What was she supposed to do now?

Her people would no doubt expect her to take up a position of leadership in whatever government rose from the ashes of Rannoch. They would expect her to spend the rest of her life dedicated to the cause of the quarians throughout the galaxy, working until her dying breath for the good of her multimillion-member 'family.' Once, this would have appealed to her, even made her happy; she, like every quarian child, had been raised to think of herself as secondary in importance to the good of the Fleet. Someday, perhaps, this would appeal to her again.

But right now, she had this – this broken heart, a feeling that nothing could ever give her fulfillment without the strong arms of her beloved wrapped around her, now that they would never embrace her again, that she would never feel her heartbeat quicken and her stomach flip with excitement and nervousness the way they had when Shepard would reach up, caress her bare cheeks, and lock his lips with hers.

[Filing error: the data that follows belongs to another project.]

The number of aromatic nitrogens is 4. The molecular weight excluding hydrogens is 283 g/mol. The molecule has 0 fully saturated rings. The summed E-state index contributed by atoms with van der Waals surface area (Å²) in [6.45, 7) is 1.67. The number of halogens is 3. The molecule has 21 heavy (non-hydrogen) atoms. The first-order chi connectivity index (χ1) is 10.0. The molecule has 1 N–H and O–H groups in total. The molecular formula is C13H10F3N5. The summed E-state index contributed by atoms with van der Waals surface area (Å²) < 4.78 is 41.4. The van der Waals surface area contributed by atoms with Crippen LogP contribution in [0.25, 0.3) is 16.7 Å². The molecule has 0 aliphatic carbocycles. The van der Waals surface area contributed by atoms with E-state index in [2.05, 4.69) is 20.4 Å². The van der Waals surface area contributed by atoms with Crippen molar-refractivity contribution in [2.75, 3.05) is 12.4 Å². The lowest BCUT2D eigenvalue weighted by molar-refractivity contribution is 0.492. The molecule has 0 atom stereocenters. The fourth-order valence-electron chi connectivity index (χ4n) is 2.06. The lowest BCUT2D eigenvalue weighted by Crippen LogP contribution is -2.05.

All of this went through her mind as she looked at Shala'Raan, who had been like a mother to her after her real mother had died, and said, "Nice view, isn't it?"

Raan nodded, her masked face turned speculatively out to the setting sun. Before them was a vast expanse of desert, but it was beautiful in its rich hue, and the vegetation which popped up here and there, as well as the trickling body of water that ran off into the horizon, lent the scene a soothing vibrance.

"Yes," she agreed at length.

They were silent for a long moment. Finally Tali released a weak chuckle and looked ruefully down at her knees. "Koris and the others sent you out here, didn't they?"

Raan turned to look at her, feeling a little hurt in spite of herself at the implication that she would not come out to check on the girl on her own prerogative. "No, Tali."

Tali looked up and met her gaze, and cocked her head a little, but said nothing.